“The amount of stress placed on my body would have been too much even for someone who was at 100% physically…so in my fragile state, it spelled disaster-in the form of my condition deteriorating rapidly. “
- Prior to my surgery, I had nerve pain that shot down like electricity into both legs and made my knees buckle. It was very painful, but it was intermittent (not constant). Before I went back to work, those “shocks” of pain had pretty much disappeared and I was elated when I did not have both my back pain and nerve “shocks” to deal with daily. The residual back pain, I believed, was mainly due to the fusion site still healing, so I expected that to continue for a while longer. In the month or so leading up to my return to work, I had actually gotten to a point where my back pain was almost completely under control. So, even though I was still in pain, I had hope that I would one day be completely healed. But, if that was the case, I wouldn’t be telling you this story. Alas no, my story was not meant to be tied up with a pretty little bow after I recovered from the fusion. At the one month mark, I began having a new form of nerve pain in my right thigh that burned and traveled down to my knee. At first, even though it was painful, it was a dull burn that I did my best to ignore. I was also trying to convince myself that it was “just healing pain” from the fusion. After two months back at work, it was time for me to get X-rays done to check the bone graft and to have my 6 month post-op appointment with my surgeon. In the weeks leading up to that appointment, the nerve pain had steadily worsened, so I was worried, but I still went into my appointment fully expecting them to tell me that it was completely normal because my body was still healing. Unfortunately, that was not the case. When I explained my symptoms to my doctor, the response, instead of “oh, that’s normal because you are still healing” was actually “hmm, that is not normal; the type and location of the nerve pain is not in-line with an issue at L5/S1 and you need to have new imaging studies (MRI)”. Excuse me, what? So, you mean to tell me that after ALL that I have been through-suffering through 5 years with the mess at L5/S1, having a spinal fusion surgery, and going through the excruciating recovery-I now have new and worrisome symptoms that do not stem from the surgical level? I was practically speechless.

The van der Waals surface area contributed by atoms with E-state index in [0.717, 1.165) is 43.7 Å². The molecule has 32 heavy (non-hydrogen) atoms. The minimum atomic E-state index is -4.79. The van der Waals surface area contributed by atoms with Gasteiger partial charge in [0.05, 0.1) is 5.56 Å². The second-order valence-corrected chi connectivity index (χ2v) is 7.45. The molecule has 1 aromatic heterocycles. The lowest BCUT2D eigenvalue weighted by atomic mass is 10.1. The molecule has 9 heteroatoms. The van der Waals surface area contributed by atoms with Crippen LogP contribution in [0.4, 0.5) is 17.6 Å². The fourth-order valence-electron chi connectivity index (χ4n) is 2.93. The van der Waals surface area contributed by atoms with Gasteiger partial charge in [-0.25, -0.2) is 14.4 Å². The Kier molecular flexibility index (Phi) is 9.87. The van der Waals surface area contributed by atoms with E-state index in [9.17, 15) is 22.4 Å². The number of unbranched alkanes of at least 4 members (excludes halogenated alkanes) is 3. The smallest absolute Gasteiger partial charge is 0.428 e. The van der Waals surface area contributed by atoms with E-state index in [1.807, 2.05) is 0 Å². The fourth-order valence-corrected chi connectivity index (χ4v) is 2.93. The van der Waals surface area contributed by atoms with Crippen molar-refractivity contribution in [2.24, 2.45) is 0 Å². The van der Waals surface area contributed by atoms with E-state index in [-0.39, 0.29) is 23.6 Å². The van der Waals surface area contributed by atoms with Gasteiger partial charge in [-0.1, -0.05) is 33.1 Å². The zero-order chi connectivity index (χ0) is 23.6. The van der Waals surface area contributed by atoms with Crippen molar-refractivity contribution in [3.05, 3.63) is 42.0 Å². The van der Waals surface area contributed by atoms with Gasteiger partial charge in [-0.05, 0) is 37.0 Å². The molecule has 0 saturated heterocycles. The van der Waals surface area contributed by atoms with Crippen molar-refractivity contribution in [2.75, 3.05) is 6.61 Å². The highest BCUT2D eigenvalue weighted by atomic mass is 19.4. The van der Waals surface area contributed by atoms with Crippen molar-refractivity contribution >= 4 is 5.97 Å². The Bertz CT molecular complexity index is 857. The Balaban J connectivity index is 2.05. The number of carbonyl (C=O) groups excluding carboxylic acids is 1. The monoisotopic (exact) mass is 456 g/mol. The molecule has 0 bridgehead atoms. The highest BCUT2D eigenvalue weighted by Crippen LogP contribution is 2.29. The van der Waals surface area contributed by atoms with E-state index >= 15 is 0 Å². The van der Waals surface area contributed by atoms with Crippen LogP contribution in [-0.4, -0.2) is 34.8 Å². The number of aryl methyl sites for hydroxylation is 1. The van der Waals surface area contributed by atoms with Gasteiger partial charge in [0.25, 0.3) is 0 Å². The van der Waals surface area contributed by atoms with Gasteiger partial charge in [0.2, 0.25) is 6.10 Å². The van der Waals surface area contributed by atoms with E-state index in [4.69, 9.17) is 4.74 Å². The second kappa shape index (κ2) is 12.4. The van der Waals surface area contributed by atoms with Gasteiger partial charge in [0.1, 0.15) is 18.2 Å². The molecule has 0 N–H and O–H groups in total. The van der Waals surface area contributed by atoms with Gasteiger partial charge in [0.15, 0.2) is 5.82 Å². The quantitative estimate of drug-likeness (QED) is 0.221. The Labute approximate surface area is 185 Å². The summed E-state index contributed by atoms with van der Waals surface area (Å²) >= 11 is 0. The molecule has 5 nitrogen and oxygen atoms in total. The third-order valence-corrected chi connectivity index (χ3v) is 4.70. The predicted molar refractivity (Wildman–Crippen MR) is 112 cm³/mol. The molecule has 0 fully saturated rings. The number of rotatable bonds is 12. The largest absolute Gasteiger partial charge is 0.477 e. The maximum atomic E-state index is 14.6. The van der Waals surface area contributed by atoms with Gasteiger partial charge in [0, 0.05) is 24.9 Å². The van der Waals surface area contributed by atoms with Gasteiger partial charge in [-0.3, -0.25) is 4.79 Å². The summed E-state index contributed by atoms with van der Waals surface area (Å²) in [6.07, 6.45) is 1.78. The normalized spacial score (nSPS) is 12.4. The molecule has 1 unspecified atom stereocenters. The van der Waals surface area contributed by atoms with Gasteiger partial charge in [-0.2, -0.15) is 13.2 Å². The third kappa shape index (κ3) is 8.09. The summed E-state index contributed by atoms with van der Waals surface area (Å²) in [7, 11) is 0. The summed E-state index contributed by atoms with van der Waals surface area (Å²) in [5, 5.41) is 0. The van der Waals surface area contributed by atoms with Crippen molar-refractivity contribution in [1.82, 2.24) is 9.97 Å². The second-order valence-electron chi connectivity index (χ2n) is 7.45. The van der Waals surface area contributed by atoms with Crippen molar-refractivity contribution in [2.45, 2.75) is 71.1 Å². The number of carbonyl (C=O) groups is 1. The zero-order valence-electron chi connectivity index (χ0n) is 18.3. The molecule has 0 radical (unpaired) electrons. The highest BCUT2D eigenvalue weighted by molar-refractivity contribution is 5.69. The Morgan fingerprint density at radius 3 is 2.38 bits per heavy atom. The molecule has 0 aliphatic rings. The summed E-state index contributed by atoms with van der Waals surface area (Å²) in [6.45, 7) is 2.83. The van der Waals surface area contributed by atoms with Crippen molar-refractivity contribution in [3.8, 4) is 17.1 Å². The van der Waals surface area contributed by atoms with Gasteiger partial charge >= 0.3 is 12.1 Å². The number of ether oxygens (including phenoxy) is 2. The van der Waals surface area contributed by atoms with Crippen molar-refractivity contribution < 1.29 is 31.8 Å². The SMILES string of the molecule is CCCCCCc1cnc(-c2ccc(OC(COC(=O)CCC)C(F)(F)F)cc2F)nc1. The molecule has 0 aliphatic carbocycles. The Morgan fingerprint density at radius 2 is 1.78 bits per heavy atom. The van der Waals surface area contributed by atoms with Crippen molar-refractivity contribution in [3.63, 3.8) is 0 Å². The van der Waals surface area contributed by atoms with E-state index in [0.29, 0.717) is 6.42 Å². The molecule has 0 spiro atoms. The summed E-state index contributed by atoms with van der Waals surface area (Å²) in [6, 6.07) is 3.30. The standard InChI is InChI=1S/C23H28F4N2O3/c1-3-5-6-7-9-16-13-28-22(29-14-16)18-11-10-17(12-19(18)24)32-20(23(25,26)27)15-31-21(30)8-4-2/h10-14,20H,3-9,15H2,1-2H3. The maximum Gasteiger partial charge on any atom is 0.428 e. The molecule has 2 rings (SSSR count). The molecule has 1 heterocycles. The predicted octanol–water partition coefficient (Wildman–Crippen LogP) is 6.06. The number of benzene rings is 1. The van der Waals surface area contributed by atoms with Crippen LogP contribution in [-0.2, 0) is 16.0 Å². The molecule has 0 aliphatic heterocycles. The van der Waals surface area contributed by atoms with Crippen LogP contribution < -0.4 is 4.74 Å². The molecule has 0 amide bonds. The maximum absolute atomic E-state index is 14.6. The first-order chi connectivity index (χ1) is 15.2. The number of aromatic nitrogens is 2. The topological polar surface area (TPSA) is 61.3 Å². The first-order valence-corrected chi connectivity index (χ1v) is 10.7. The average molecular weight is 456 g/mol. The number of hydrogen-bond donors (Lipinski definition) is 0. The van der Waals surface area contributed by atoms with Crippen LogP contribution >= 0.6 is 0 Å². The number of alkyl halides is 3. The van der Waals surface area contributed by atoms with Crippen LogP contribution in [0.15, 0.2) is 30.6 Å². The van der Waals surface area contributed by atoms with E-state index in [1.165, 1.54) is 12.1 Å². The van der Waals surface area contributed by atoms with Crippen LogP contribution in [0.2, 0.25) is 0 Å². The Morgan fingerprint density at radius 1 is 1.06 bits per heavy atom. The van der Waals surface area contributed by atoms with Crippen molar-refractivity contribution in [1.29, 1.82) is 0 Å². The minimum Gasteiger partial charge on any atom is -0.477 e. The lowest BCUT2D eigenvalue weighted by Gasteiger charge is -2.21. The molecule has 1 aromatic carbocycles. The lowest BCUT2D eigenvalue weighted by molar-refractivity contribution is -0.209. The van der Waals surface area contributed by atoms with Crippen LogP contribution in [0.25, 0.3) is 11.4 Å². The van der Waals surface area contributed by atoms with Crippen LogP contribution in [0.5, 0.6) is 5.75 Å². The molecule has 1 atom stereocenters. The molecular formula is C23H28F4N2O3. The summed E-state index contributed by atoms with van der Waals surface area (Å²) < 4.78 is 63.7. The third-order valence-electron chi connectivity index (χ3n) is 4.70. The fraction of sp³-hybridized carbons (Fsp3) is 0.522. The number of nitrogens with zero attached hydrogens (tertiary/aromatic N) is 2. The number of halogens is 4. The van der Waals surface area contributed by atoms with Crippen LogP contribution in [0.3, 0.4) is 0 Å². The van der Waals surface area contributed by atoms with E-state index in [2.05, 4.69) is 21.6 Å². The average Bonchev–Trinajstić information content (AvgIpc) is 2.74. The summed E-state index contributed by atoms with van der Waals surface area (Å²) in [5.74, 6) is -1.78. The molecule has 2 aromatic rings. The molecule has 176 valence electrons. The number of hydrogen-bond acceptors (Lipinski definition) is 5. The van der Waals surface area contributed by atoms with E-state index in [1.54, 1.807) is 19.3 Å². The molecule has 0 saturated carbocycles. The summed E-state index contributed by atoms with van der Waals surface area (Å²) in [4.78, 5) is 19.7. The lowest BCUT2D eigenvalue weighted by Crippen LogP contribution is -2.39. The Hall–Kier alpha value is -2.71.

A New Reality:
- At this point, it was mid-August. My doctor ordered the special weight-bearing MRI and had me scheduled to come back in another 2 weeks. I also had been seeing my pain management doctor during that time frame and he prescribed Lyrica to help combat the nerve pain. It barely made a difference, but at that point I would take whatever I could get to try and calm the nerve down, so I stayed on it. Friends, in the weeks following my doctor appointment, as I continued killing my body with the ridiculous hours I was working, the nerve pain became so bad that by 11am on any given work-day, I was doubled-over crying in pain, wondering how in the world I was going to make it through the rest of my day. I was coming to accept the devastating fact that after everything, I had only traded one living hell for another.